POCATELLO, Idaho - Talking on your cell phone could possibly be more secure thanks to some researchers at Idaho State University and the Idaho National Laboratory.
The National Science Foundation awarded ISU Electric Engineering Program professor Dr. Hossein Mousavinezhad more than $99,000 in grant money to help the INL develop ways to make communication along the electromagnetic spectrum more efficient.
"The electromagnetic spectrum is becoming more and more crowded," Mousavinezhad said. "It's like more and more cars on the highway, and now we have more and more channels and communications."
Anything that sends out a wireless signal such as: cell phones, laptops, etc. are all transmitted along the same spectrum.
Now that this spectrum is becoming increasingly more crowded, we're seeing more dropped calls in bigger cities.
Mousavinezhad said the spectrum is managed and regulated by the FCC, where they auction certain portions of it off to companies such as cell phone carriers. Now, he said we're starting to see higher and higher frequencies auctioned off.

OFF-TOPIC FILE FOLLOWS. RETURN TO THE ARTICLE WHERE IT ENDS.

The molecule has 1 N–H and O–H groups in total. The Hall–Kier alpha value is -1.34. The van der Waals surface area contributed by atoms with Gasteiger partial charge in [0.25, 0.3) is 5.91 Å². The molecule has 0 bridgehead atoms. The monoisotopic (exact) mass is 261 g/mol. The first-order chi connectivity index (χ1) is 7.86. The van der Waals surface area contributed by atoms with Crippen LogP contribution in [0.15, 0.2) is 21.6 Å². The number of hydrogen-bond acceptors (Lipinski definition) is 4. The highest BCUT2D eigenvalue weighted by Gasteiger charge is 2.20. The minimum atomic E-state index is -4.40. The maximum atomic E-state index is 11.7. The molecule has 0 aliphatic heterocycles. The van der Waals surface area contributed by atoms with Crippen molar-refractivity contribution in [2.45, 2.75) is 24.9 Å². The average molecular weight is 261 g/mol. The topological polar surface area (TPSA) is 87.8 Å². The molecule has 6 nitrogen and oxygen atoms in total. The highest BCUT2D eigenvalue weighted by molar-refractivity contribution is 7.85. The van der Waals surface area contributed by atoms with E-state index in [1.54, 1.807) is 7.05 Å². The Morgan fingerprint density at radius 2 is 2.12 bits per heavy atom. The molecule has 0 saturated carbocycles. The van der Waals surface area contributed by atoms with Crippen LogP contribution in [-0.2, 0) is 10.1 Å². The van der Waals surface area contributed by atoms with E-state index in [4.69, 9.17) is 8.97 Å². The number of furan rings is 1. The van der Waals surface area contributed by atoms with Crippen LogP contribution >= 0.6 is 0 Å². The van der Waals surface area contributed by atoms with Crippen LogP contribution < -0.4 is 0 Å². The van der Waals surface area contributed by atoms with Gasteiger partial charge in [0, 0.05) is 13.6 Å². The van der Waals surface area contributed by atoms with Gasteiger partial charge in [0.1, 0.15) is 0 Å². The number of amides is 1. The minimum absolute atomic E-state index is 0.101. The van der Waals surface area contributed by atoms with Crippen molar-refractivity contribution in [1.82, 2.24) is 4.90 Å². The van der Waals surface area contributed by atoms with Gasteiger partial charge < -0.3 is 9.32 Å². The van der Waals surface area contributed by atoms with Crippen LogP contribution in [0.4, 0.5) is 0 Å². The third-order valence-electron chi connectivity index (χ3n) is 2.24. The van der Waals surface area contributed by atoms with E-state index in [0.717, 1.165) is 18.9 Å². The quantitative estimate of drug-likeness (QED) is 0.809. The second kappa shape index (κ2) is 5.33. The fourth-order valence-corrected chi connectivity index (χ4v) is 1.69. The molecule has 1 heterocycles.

"Now that the megahertz frequency is crowded, they have to move to a higher frequency like gigahertz," Mousavinezhad said.
As each portion of the spectrum crowds, the higher the frequency we jump to.
He reminded us the military, national security departments, and even the aviation industry runs on wireless devices. Meaning, they will also have to address the issue of cyber security.
On May 15 and 16 ISU and the INL will host the National Wireless Research Collaboration Symposium at the INL's National Wireless User Facility where more than 100 people from various research institutions and government organizations are expected to attend.
This symposium will allow attendees to collaborate and discuss these issues surrounding the electromagnetic spectrum and find solutions.
Mousavinezhad also mentioned he and his team of researchers have already started working on security-based algorithms that help encode messages guaranteeing the security of the communication wavelength.